1st November 1729: Late last night one Welch, who buys and sells old Cloths, was set upon by two Street-Robbers at the Corner of St Andrew’s-Street, near the Seven Dials, who took from him in Cloths and Money to the value of seven pounds and upwards.
There was a pillory at the Seven Dials in the early decades of the 18th century, and the risks of being sentenced to the Pillory can be seen from the following newspaper report:
22nd June 1732: Last night, the Coroner’s Inquest upon the body of John Waller, who stood in the Pillory at the Seven Dials in the Parish of St. Giles’s in the Fields last Tuesday, and brought in the Verdict wilful murder with unlawful weapons.
Later in 1732, the person who had killed John Waller was included in a list of those sentenced to death, but the report does not provide any background as to why he was murdered:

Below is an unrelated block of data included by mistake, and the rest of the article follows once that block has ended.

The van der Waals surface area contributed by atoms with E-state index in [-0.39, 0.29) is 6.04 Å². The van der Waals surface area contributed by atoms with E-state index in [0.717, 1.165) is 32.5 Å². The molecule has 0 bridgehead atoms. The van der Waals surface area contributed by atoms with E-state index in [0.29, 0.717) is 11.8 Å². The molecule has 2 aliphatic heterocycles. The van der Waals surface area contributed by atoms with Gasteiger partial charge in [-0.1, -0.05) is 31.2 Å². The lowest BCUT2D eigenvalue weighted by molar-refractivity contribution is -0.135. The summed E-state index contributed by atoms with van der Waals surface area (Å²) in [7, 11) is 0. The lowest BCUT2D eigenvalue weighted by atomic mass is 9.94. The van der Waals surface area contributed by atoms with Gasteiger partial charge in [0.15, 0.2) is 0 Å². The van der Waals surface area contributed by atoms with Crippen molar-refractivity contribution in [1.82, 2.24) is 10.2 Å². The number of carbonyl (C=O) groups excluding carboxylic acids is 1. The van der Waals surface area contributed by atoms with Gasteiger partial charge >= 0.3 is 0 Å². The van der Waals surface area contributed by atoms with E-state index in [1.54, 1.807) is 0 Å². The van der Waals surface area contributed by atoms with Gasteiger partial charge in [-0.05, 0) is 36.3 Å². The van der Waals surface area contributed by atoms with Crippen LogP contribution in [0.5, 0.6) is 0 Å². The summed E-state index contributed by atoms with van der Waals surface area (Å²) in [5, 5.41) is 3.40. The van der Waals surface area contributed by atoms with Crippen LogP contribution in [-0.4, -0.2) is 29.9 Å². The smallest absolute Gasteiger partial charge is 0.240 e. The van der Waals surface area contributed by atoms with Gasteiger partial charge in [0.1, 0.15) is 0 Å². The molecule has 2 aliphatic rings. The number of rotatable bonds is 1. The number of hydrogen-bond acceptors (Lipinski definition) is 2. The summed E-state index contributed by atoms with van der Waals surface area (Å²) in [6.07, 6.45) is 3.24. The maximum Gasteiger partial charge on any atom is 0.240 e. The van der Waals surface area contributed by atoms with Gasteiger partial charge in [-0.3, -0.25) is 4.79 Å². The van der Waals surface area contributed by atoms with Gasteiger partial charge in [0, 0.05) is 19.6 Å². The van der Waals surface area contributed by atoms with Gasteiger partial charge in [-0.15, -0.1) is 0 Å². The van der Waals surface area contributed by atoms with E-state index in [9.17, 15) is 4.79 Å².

14th September 1732: Richard Griffith, for being concerned in the Death of Waller who was killed in the Pillory at Seven Dials.
24th November 1733: Last Saturday Mr Rambert, a Coal Merchant in Tower Street, near the Seven Dials, received an Incendiary Letter threatening to set his House on Fire, and kill him, if he did not leave twelve Guinieas in a certain place mentioned in the letter, which was written in French. That night Mr Rambert left twelve Half-pence in the Place, and at about One in the morning, some Neighbours who watched to see the consequence, observed four fellows pass by, when one of them took up the half pence and walked off with the imaginary prize. We hear nothing however of their being pursued.
Strangely, 16 years later, there is a report of someone being arrested for writing incendiary letters:
24th November 1749: On Saturday night, one Franks, a shoemaker, was taken at a house near Seven Dials, on the Oaths of his Accomplices, for writing Incendiary Letters to several persons, in order to extort Money thereby.
People living in the streets leading off from the Seven Dials pillar could be very wealthy: